The Underlying Problem

Good Morning Relaxing Retirement Member,

Last week, I shared the grim and disturbing findings revealed in DALBAR’s annual report.

To refresh your memory, here’s what the report revealed for last year, i.e. 2011:

  • The S&P 500 Stock Market Index earned 2.12% (including dividends reinvested) in 2011
  • Over the same twelve month period, the return of the “average” investor who invested in the stock market (not an investment, but an investor, i.e. a person) was -5.73%.

However, anyone can have a bad year and this is too small of sample size, so Dalbar also presented their findings for the last 20 years ending on December 31, 2011:

  • The Average annual return of the S&P 500 Stock Market Index from 1992 – 2011 was 7.81% (including dividends reinvested)
  • However, the average annual return of the “average” equity investor (not an investment, but an investor, i.e. a person) over the same 20 year period was 3.49%

20 Years: 1992 – 2011

However, anyone can have a bad year and this is too small of sample size, so Dalbar also presented their findings for the last 20 years ending on December 31, 2011:

  • The Average annual return of the S&P 500 Stock Market Index from 1992 – 2011 was 7.81% (including dividends reinvested)
  • However, the average annual return of the “average” equity investor (not an investment, but an investor, i.e. a person) over the same 20 year period was 3.49%

What these numbers tell us is that, while the S&P 500 Market Index delivered a strong average annual return over those 20 years of 7.81%, the average stock fund investor (a person, not an investment) only achieved 3.49%!

That means that the average equity investor’s return was 55% less than the broad market index each and every year!

Now THAT is a sad statistic!

The Underlying Problem

There is no ONE reason or one strategy you can use to close this gap.

However, over the last 23 years, there are several “strategic behavioral mistakes” that I’ve personally witnessed that I’d like to share with you that you can instantly employ.

Today, I’d like to discuss what I refer to as “The Underlying Problem”.

First, a statistic for you that you may have heard me share with you before: the average retirement age today in America is age 62.

If you are a 62 year old couple (and each of you does NOT smoke), insurance company mortality tables tell us that at least one of you will live to be 92 years of age!

Please take a moment to go back and read that last paragraph before going on.
That means that, if you’re age 62, you’ve got 30 years with which to provide lifestyle sustaining income.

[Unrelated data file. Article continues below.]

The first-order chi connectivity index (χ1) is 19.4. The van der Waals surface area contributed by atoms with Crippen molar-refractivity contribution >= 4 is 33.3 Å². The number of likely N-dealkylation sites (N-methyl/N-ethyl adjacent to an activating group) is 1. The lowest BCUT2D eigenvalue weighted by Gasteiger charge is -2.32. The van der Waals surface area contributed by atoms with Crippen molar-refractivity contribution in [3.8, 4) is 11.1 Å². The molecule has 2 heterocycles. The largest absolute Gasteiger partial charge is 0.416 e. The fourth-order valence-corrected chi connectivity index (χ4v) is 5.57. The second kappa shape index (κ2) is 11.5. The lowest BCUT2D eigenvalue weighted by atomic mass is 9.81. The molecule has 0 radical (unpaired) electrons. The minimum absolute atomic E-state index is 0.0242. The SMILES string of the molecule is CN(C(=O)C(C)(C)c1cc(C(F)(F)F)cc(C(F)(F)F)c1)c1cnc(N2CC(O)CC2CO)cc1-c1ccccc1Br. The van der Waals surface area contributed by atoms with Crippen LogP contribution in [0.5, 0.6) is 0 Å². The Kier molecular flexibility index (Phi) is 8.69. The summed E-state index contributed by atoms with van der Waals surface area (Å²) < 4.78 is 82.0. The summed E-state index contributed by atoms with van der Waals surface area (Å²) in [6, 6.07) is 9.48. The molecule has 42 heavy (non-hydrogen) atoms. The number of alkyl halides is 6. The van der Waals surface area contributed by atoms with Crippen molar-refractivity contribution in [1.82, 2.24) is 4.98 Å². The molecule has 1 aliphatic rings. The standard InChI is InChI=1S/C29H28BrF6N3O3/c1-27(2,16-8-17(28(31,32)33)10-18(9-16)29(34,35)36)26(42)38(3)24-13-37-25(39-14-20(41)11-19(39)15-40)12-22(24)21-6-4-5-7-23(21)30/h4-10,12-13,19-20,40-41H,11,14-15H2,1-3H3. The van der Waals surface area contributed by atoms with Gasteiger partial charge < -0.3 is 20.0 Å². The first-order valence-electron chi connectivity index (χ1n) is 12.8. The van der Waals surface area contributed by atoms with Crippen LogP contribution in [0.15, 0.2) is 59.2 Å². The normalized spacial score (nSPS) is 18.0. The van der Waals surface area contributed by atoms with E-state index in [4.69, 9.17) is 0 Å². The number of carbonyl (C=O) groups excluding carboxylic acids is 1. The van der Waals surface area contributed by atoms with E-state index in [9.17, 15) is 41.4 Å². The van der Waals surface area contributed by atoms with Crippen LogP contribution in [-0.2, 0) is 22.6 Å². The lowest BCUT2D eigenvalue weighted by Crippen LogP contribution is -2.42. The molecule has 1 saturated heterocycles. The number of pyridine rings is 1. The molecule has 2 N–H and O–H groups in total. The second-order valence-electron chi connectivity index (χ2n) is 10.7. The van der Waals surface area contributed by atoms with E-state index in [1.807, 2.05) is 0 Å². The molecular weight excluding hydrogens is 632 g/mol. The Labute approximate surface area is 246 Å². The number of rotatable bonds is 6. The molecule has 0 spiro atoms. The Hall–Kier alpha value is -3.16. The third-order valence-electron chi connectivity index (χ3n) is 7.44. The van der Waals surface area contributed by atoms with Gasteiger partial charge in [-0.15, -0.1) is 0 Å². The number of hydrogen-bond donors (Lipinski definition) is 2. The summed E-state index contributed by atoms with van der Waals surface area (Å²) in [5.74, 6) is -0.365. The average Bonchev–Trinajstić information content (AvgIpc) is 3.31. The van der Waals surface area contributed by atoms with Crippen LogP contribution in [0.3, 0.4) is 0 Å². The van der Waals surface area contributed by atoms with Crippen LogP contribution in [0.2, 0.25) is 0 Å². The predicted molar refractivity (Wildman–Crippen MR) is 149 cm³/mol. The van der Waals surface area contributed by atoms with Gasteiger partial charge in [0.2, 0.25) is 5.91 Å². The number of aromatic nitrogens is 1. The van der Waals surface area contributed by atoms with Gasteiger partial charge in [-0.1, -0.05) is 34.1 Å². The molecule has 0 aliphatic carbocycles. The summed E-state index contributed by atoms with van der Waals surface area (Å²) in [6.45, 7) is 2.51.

30 years!

Not five.

Not ten.

Not even just twenty.

But 30 years!

The Goal: Lifestyle Sustaining Income

By “lifestyle sustaining”, I mean income that keeps your standard of living the same even when prices rise.

Let me put that into perspective for you.

In 1932, a first class stamp cost 3 cents.

In 1971, it was 8 cents.

In 1980, it was 15 cents.

Today, it’s 44 cents and rising!

Not to send a “better” letter, or even get it there faster as you’ve recently observed, but the same letter.

While there are very few guarantees in life, one that I believe we can take to the bank is the fact that life will continue to get more and more and more expensive.

As I just illustrated, the price to mail the exact same letter costs you three times what it did just 30 years ago.

That’s extremely instructive given the 30 year lifespan of a 62 year old retiring couple.

Protecting Principal vs. Protecting Purchasing Power

Now, here’s the problem from an investment standpoint…what is the dominant underlying governing issue among the overwhelming majority of retirees?

Protecting Principal!

If there’s a loss that everyone tends to focus on managing, this is it. Above all else, “we have to protect our principal.”

And, this governs their investment decisions.

Well, in reality, the biggest financial issue, as I’ve just illustrated, is the protection of your “purchasing power”, or your ability to sustain the same standard of living.

This has nothing to do with wanting “more” for yourself.

It’s about sustaining the same lifestyle.

Even if inflation is only 3% over the next 30 years, and I would strenuously caution you against using that low of a number, but even if it is only 3%, you’ll need $2.44 (2 dollars and 44 cents) to pay for the same goods and services that the dollar in your pocket pays for right now.

That means that if groceries currently cost you $100 per week, they’ll cost $244 for the exact same groceries.

Again, this is not a bonus to protect your purchasing power.

It’s a bare necessity! Yet, the overwhelming majority of retirees have as their #1 goal to protect their principal, when in fact it has to be the protection of their lifestyle sustaining income.

I can’t stress enough how important it is to clearly distinguish between those two goals if you want your hard earned money to be there for you for the rest of your life.

Next week, we’re going to continue on and discuss the second biggest contributor to horrific investment results among retirees, and what you can do about it right now.

Committed To Your Relaxing Retirement,

Jack Phelps
The Retirement Coach

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